My dental practice has a unique focus. The majority of our patients come to us suffering from TMJ problems. The TM joint is the hinge connecting your jaw to the temporal bones of your skull, which are located in front of each ear. The healthy function of this joint enables you to chew, talk and yawn. When the joint is inflamed, strained, or unstable it can cause pain, limited jaw movement, and a variety of jaw noises during motion. When the muscles that move the TM joint are compromised, similar symptoms may result, as well.
There is a connection between tinnitus and TMJ problems, too, and we see patients in my practice looking for relief. But before I get into the explanation of how tinnitus and TMJ are linked, I want to be sure you understand the nature and causes of tinnitus itself.
The connection between tinnitus and TMJ is real.
What Is Tinnitus?
Tinnitus Definition: The annoying sensation of hearing a sound when no external sound is present. Patients describe these sounds with words such as ringing, humming, buzzing, roaring, clicking, and hissing. This sensation is constant for some people and intermittent for others, and it can be in one or both ears. For some sufferers, the intensity of the sounds can vary from day to day while for others it is without fluctuation in intensity.
What Causes Tinnitus?
There are many known causes of tinnitus that include identifiable damage to the inner ear hair cells, age-related hearing loss, exposure to loud noises, earwax blockage, and changes in the health of the bones in the middle ear. Less commonly, tinnitus can be associated with Meniere’s disease, trauma to the head and neck region, and/or TMJ disorders. For some people, however, the cause is never discovered.
What Is The Connection Between Tinnitus And TMJ problems?
TMJ problems are essentially orthopedic in nature. The common symptoms of TMJ are many and can include pain in the jaw muscles or specifically in the jaw joints, limited jaw motion, jaw muscle tension and tightness, jaw joint clicking, popping and or locking, headache pain in the temples, and/or a bite that doesn’t feel normal. Tinnitus is a less common symptom. When TMJ problems, however, affect the ear, symptoms can be pain, stuffiness, and/or tinnitus.
The onset of these symptoms may be due to underlying medical disorders, emotional stress which drives muscle tension, disrupted sleep, traumatic events, periods of sustained jaw opening, sleep bruxism, and daily overuse behaviors and or neck postures. All of these factors can result in joint sprains, muscle strains, muscle spasms and /or inflammation. Less common origins include a “bad bite.”
Why TMJ Problems Can Lead To Tinnitus (Or Make It Worse)
1. The nerves that serve the jaw muscles and jaw joint are also responsible for the function and tone of muscles that determine the size of the Eustachian tube and tone of the tympanic membrane. Alterations in the function of these two structures can be responsible for tinnitus.
2. There is one specific ligament connecting a middle ear bone (the malleus) to the jawbone. When a TMJ problem changes the position of the lower jaw the malleus can be altered in its function due to ligamentous traction and that can lead to tinnitus.
3. The main nerve supply from the TM Joint has been shown to have connections to parts of the brain involved with hearing and the interpretation of sound. If TMJ problems alter the function of this nerve, it‘s quite possible that the brain will interpret normal sounds as abnormal and patients report tinnitus.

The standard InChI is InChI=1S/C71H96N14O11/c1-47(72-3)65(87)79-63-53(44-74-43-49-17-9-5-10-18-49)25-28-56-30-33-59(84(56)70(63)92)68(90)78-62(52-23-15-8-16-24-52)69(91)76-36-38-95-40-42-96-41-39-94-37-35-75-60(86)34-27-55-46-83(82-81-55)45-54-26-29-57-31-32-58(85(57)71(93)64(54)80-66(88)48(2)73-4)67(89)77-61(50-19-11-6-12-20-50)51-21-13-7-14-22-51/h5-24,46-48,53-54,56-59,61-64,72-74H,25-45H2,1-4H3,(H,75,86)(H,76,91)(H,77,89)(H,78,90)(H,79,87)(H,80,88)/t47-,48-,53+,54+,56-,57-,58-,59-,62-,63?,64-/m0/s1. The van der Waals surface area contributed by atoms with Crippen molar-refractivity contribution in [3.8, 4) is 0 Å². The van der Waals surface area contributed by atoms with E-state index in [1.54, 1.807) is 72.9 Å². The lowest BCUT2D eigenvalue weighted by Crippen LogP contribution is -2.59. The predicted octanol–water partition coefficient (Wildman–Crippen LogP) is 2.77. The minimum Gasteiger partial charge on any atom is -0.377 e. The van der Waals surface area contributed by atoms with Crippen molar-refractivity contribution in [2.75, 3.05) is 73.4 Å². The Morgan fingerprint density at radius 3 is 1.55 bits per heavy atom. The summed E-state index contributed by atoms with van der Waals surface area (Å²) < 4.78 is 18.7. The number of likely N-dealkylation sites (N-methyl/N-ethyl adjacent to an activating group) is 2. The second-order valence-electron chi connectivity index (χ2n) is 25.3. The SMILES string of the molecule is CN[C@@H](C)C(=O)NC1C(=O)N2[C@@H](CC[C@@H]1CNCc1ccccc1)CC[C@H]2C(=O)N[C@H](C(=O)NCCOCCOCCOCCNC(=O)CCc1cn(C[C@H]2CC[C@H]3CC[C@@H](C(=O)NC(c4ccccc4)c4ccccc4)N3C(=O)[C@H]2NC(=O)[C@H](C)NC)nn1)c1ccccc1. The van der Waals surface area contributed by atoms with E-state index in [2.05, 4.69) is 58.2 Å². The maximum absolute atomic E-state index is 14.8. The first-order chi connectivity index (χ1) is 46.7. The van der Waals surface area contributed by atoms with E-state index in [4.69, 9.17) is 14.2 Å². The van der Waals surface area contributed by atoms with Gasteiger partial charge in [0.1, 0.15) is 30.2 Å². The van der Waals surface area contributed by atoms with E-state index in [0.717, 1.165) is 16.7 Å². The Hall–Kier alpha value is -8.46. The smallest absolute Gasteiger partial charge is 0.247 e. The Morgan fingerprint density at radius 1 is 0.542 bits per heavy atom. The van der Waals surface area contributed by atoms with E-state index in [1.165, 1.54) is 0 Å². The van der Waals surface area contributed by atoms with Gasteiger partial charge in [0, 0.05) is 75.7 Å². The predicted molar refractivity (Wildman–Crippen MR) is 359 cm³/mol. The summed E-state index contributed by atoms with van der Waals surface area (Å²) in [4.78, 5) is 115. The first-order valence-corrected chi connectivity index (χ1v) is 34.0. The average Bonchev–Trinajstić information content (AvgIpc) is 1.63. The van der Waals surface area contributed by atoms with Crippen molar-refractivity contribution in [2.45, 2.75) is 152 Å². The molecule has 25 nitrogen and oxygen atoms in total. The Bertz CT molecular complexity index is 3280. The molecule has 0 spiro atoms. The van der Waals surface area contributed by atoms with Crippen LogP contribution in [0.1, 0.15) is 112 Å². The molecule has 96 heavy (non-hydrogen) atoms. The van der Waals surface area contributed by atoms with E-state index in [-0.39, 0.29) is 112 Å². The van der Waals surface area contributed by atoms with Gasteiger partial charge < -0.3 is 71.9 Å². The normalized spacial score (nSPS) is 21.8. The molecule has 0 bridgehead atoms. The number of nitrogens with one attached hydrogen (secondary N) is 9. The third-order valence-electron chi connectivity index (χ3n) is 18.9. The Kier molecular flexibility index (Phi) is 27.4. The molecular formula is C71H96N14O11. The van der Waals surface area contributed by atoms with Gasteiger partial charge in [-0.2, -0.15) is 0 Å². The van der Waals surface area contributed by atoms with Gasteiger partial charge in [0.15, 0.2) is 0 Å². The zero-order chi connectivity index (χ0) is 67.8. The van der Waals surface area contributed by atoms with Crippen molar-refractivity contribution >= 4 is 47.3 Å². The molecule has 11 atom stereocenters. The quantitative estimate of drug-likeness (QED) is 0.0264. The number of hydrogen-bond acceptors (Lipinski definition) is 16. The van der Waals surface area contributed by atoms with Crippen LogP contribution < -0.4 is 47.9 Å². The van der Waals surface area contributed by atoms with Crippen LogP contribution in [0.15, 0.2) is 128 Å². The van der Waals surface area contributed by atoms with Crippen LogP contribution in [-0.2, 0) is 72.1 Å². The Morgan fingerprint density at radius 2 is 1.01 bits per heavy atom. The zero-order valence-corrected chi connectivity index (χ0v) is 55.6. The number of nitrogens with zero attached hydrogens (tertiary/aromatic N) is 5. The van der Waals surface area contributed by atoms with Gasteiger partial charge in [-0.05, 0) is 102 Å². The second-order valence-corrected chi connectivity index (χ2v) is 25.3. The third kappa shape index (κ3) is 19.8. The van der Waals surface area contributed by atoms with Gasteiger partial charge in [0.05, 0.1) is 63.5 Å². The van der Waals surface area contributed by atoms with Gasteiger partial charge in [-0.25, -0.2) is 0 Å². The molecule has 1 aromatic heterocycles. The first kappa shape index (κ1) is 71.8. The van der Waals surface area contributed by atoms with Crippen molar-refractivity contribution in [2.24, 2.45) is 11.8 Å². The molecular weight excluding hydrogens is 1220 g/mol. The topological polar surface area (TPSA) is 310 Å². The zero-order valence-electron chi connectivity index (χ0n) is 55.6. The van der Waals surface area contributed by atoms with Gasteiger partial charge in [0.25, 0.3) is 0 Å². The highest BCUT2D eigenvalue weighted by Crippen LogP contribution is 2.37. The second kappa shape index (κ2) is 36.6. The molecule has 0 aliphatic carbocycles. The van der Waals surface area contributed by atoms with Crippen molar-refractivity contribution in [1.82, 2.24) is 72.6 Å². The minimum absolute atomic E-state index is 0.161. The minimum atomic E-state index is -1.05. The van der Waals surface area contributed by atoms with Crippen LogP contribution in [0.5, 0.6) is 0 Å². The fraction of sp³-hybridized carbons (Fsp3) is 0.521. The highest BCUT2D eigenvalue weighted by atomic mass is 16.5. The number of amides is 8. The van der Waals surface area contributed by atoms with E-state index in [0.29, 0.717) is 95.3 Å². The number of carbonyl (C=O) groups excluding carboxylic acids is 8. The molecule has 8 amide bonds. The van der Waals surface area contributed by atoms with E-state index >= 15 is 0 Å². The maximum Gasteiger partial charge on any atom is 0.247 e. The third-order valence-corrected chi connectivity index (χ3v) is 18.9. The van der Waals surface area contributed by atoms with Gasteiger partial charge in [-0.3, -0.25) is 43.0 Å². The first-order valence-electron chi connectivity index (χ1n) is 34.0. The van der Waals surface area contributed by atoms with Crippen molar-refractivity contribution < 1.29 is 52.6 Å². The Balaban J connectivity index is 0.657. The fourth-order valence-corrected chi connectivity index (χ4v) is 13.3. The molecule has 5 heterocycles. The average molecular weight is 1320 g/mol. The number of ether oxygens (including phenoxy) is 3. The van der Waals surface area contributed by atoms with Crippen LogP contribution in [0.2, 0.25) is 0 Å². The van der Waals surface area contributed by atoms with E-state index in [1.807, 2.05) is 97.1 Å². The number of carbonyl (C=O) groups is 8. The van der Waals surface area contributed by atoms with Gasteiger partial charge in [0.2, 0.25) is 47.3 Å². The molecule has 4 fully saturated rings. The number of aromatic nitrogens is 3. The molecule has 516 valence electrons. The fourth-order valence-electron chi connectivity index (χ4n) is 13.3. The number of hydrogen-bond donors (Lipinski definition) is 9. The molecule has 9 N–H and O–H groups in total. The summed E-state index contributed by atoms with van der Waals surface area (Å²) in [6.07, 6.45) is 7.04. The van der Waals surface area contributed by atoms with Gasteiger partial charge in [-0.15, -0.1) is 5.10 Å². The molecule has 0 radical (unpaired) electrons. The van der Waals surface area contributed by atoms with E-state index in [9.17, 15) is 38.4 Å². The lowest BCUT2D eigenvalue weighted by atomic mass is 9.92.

4. Worth mentioning is that because TMJ problems are often associated with neck problems, evaluations of the neck must be also part of an overall assessment. There is evidence that nerve endings in the neck make connections to the hearing centers of the brain. Ear symptoms, therefore, have been shown to emerge as a result of long-standing neck problems or those created by acute trauma.
Determining If A TMJ Problem Is Driving Tinnitus Symptoms
Try to determine if your tinnitus symptoms are influenced by moving your jaw (chewing, yawning, talking, opening it widely, sticking it forward). If you notice a link, then it’s very possible that TMJ problems are at the root of your tinnitus. The same is true for head and neck movements.
TMJ Neck Treatment To Help Tinnitus
If your tinnitus is related to your jaw or neck, dealing with these problems will be very helpful. There are a host of treatment strategies available including reducing overuse behaviors and or postures (such as teeth grinding, nail-biting, frequent computer work), exercises, home TENS therapy, muscle injections or dry needling techniques, Botox, the use of oral appliances to support your jaw joints and jaw muscles (especially at night), physical therapy, medications, meditation, mindfulness training, and diaphragmatic breathing instruction.
These treatments, if found to be helpful, may require several weeks or months to see maximum results.
As I mentioned before, tinnitus can be caused by damage to your inner ear, hearing loss, exposure to loud noises, earwax blockage, and more. If your doctor has not found a link between your symptoms to any of the above, it may be time for an assessment of your jaw and neck structures. There may, indeed, be a connection between your tinnitus and TMJ problems.
Here’s a directory of orofacial pain professionals around the world: American Academy of Orofacial Pain.
You can get more information about TMJ and ear problems here: TMJ and its Relationship to Ear Problems and Sinus Symptoms
Dr. Donald Tanenbaum is a dentist with offices in New York City and Long Island, NY. He is uniquely qualified to diagnose and treat facial pain associated with jaw problems, TMJ, referred pain, nerve pain, and migraines. You can contact the office here.